Porting Libgist

1. Introduction

One of the main goals of Gist is portability. Parallel architectures change, and as new ones come along, using Gist should require a minimum of work.

The GistView component is written entirely in Java, and is as portable as any other Java application.

Libgist, however, is not portable--at least not in the strict sense of compiling and running as-is on many different architectures. This is an inherent limitation of Libgist as a parallel program. Yet there is good news--Libgist consists of only about 1000 lines of code, so porting it should be a manageable project for a skilled parallel programmer.

To review the basic operation of Gist:

Porting Libgist to any parallel machine involves addressing all of these issues: (The last issue may be avoided if one is willing to make the buffers big enough so that they will not fill during a run.) Performing these operations at optimal speed requires a fairly thorough knowledge of the parallel programming model on your computer. Expect to rewrite a good portion of Libgist to address these issues.

It is not clear to us at this point whether it is even possible to compile, for any given platform, a single C library which will provide Libgist's functionality at good efficiency for all parallel programs. For example, Libgist-1.0 is written using the #pragma interface to parallelism. Linking Libgist against a program that uses the pthreads interface may require, essentially, a Libgist port.

On the other hand, a significant portion of Libgist is platform-dependent in straightforward ways. For example, Libgist needs access to a system clock, and the means to read various performance counters. These parts of the porting job, while not trivial, affect only clearly-marked, local sections of the Gist code.

2. Parallel aspects

In Libgist-1.0, the buffers are described by the three variables
struct Gist_event**           Gist_event_buffers    =  NULL;
Gist_counter_t**              Gist_counter_buffers   =  NULL;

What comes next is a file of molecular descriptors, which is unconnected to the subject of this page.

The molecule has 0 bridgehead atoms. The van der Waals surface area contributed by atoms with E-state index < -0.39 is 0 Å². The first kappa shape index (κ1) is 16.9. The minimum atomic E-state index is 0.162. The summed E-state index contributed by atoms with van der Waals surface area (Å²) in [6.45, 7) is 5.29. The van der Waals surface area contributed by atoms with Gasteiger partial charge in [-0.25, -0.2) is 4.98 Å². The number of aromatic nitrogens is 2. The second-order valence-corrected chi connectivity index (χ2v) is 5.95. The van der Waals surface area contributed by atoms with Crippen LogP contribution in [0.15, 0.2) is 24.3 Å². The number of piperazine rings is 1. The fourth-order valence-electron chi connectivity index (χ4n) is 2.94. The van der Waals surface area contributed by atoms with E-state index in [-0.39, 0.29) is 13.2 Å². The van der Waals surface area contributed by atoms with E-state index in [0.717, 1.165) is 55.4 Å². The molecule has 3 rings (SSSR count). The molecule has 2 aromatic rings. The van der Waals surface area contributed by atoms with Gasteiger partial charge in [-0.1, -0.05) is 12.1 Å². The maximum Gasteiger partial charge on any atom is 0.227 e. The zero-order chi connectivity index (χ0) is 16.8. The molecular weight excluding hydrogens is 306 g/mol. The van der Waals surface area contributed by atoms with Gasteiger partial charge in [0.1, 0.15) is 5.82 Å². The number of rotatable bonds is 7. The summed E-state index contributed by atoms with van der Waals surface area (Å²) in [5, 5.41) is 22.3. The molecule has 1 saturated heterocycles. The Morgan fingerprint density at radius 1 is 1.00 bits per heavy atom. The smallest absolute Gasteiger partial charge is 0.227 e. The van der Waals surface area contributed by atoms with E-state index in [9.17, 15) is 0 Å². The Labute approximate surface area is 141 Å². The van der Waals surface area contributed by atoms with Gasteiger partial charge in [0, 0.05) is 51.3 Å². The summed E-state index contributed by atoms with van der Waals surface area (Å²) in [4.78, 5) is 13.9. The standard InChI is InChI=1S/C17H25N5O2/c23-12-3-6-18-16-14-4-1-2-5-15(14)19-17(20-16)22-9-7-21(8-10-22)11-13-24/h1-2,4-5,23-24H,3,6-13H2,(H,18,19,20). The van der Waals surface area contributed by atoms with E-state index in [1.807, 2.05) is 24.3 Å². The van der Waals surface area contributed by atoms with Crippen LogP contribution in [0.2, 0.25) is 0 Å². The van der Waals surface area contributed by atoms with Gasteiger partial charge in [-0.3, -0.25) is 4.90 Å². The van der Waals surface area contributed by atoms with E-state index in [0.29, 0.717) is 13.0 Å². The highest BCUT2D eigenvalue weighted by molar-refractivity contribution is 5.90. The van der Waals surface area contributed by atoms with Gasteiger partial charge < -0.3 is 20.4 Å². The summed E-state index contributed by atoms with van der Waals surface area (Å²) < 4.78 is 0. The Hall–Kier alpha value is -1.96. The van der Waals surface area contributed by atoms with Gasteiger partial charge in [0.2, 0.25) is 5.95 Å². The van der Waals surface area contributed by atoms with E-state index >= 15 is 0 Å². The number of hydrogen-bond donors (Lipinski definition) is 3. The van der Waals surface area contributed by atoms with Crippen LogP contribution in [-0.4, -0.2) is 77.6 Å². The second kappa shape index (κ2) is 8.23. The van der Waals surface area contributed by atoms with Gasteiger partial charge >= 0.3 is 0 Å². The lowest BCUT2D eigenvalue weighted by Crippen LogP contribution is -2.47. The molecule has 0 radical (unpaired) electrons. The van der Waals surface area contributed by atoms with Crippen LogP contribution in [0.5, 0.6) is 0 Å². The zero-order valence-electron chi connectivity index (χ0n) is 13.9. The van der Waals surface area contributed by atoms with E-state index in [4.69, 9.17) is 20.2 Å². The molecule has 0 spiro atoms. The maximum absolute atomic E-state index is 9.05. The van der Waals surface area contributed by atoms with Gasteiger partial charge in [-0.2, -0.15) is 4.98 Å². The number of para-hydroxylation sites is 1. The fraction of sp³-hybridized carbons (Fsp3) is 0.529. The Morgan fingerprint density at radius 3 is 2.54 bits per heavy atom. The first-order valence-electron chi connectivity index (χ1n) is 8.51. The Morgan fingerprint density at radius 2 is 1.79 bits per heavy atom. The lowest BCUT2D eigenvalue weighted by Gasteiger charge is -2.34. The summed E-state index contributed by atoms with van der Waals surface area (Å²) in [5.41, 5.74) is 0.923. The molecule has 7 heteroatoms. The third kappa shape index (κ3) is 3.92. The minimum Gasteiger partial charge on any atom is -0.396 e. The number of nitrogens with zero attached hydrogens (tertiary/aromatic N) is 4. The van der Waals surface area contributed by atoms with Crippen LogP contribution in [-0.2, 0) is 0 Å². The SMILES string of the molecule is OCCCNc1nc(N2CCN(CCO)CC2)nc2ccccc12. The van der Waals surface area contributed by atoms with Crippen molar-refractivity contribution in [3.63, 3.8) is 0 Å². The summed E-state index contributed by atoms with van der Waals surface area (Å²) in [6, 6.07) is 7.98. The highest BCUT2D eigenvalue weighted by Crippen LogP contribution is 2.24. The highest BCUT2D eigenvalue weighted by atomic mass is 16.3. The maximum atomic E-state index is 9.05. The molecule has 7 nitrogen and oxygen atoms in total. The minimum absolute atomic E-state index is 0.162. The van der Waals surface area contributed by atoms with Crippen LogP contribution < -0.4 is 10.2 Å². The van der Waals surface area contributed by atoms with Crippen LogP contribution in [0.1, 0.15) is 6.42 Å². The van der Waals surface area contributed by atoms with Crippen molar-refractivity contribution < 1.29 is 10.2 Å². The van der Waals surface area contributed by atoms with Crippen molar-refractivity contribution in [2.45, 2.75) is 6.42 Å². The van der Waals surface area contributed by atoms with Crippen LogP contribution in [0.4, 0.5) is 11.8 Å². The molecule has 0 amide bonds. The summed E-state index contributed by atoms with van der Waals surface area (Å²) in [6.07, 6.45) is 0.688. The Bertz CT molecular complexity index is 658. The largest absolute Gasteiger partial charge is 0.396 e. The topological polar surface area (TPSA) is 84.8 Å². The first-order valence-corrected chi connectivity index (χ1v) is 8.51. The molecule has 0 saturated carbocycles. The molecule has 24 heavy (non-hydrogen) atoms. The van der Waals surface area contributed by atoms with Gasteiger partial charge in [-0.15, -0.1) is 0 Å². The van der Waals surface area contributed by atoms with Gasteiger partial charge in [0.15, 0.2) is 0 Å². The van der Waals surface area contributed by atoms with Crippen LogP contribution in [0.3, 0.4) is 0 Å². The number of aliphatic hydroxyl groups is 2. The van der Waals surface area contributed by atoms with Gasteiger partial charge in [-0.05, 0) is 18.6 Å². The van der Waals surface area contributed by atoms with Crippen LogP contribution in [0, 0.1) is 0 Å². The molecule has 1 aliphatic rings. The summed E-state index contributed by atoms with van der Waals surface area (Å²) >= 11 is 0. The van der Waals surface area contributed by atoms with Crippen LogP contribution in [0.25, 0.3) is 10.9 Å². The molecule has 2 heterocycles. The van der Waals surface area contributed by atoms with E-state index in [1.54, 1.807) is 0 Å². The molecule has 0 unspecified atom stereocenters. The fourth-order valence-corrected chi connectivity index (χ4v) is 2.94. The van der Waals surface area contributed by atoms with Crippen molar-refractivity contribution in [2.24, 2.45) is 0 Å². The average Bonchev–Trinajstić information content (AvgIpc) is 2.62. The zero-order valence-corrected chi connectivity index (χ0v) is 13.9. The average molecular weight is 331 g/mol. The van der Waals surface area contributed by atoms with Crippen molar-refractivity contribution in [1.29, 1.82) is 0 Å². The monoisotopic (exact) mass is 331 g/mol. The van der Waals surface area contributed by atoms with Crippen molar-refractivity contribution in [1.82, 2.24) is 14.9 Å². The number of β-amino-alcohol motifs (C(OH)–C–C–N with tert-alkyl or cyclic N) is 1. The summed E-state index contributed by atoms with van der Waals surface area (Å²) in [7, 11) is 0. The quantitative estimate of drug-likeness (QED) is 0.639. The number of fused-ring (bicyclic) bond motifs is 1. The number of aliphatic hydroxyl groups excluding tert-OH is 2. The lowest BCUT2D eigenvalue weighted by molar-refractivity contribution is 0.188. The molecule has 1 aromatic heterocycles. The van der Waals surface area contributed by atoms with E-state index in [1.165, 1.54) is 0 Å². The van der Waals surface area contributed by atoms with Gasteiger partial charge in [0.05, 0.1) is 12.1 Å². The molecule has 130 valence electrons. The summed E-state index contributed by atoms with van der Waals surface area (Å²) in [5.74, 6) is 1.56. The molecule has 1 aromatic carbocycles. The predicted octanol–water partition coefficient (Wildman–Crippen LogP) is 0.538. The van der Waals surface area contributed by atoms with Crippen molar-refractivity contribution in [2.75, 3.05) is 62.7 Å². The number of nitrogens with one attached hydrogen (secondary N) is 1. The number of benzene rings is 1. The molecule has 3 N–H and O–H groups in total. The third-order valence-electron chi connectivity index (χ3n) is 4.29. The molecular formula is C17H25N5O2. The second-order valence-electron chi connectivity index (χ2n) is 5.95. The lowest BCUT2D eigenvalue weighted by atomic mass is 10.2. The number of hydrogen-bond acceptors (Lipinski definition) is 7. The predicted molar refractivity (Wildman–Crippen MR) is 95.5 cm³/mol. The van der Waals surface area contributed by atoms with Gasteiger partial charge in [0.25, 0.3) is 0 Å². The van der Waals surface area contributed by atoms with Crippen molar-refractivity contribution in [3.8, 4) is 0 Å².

int*                          Gist_num_buffered_events = NULL; 
There are actually two buffers per processor: one for the event structures, and one for the counter values. The reason for this separation is that the event structure is a constant size, while the number of counters is not determined until runtime. So each event buffer contains Gist_events_per_buffer events; each counter buffer contains Gist_events_per_buffer*Gist_num_counters counter values.

The first thing you need to do is design a good replacement for this scheme for your machine. This task will probably be the hardest part of porting Libgist.

Once you've designed the buffer data structure, replace the lines in Gist.h and globals.c, and all of the other source files. Make sure every time these variables are used, your new buffer access method is used instead.

Remember that Gist_init() will be called in a "sequential" section, that is, outside any #pragma block or before any threads are forked. By contrast, Gist_log() may be called by different processors, even at the same time. Avoid all synchronization inside Gist_log().

Notice also that Gist_dump() is unique in that it is called both from an individual processor (when one buffer fills) and from the synchronous routine Gist_finish().

3. Performance measures

The recording of performance measures is necessarily system-dependent. However, the code that calls getrusage() should run with little modification on any UNIX platform. You should only need to: Brief note: the trick with rucode.c, which generates rucode.inc, is simply to avoid having some statement of the form enum { RU_MAXRSS, ... } that must match Gist_ru_strings[] = { "ru_maxrss", ... } exactly.

On a non-UNIX platform, simply remove all the code that relates to the getrusage call; these blocks are clearly marked.

You have to figure out how to obtain hardware performance measures for your machine. But it should be fairly clear where to put this code. Note that the getrusage() code is an example of a single system call returning the values of all of a family of counters, with a boolean vector describing which ones are stored. By contrast, the SGI hardware-counter code is an example of a system call returning only the values of a few (two, in this case) pre-chosen counters. Your performance measures will probably be like one or the other of these, so start with that code.

A current limitation of Libgist is that there be a single datatype, Gist_counter_t, that is large enough to handle all types of performance counters. If you change this type, you need to find all of the printf() statements in dump.c where counters are being printed.

4. Timers

In an event record, Libgist stores the current time in whatever format the system prefers. Currently, this is
typedef struct timespec Gist_timestamp_t;
But Libgist needs to write the time as an integer (this is what the file format requires). Also Libgist sorts records by timestamp. So another datatype is used, which is an integer type, currently
typedef long long Gist_timestamp_integer_t;
The type long long is special to the SGI compiler. If the timestamp can fit in 32 bits, or you're willing to squeeze it, then you can change the line to unsigned int. There is a macro in Gist.h which converts Gist_timestamp_t into Gist_timestamp_integer_t. Also note that you need an appropriate hexadecimal printf tag for Gist_timestamp_integer_t. This may be defined in Gist.h by the time you read this, but in case we didn't get around to it, you can simply grep llX *.c.
Tim Culver
Last modified: Thu Apr 29 00:29:24 EDT 1999